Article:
A lot of libertarians falsely believe that there is such as thing as intrinsic, or natural, value. People who believe gold has intrinsic value will spout off the industrial uses that gold has. But all value is subjective. What may be worth a great deal to one person may be entirely worthless to another. For example, lithium may be very valuable to a company that builds batteries. Lithium may also be valuable to people who sell resources to battery manufacturers. Lithium will likely be seen as worthless to a hunter-gatherer tribe in the Amazon which neither knows about batteries or selling resources to manufacturers.
What may be the best example of the subjectivity of value though are “precious” gems:
RIGHT NOW, IN A VAULT controlled by the Los Angeles County Sheriff’s Department, there sits a 752-pound emerald with no rightful owner. This gem is the size of a minifridge. It weighs as much as two sumo wrestlers. Estimates of its worth range from a hundred bucks to $925 million.
$100 to $952 million is quite the range.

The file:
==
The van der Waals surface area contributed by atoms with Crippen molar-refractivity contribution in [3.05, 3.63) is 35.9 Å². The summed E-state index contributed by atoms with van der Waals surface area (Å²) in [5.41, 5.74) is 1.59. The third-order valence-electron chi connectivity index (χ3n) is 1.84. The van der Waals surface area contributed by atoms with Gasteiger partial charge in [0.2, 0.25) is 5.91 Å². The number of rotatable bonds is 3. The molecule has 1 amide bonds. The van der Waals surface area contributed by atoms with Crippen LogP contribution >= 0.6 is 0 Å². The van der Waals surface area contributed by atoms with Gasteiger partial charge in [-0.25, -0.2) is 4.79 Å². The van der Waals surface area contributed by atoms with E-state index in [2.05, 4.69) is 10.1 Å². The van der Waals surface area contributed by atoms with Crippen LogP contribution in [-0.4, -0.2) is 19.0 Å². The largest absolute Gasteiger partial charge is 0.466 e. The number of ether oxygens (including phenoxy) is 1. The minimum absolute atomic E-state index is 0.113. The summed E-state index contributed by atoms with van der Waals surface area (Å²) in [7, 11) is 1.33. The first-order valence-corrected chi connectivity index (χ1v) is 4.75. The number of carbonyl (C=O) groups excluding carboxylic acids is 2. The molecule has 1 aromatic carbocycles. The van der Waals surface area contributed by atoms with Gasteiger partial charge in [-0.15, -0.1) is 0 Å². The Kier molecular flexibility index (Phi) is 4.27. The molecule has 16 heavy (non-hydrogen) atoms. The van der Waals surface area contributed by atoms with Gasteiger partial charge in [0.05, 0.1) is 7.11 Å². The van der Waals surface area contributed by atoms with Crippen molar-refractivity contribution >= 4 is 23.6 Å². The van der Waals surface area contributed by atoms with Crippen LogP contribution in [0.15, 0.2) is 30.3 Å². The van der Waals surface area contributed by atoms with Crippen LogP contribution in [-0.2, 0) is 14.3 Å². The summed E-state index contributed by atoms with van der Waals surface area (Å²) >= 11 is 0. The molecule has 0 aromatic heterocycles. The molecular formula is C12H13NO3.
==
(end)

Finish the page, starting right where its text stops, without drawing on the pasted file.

“Precious” gems are a good illustrator of the subjectivity of value because their primary use is decorative. While some gems, such as diamonds, have a plethora of industrial uses, others are used far less. But many people find them pretty and the simple fact of being pretty can make something extremely valuable in the eyes of some.
I would certainly value a 752-pound emerald higher than $100 because novelty is worth something to me but I wouldn’t value it anywhere near $1 million, let alone $925 million.
If value is subjective, how can the value of something be determined? Through the market. The amount something can be sold for is its value. The iPhone X, for example, is worth $999.00 for the 64GB model and $1,149.00 256GB model. While I personally don’t view either model to be worth their respective prices, I feel safe in saying that they’re priced appropriately because they’re flying off the shelves.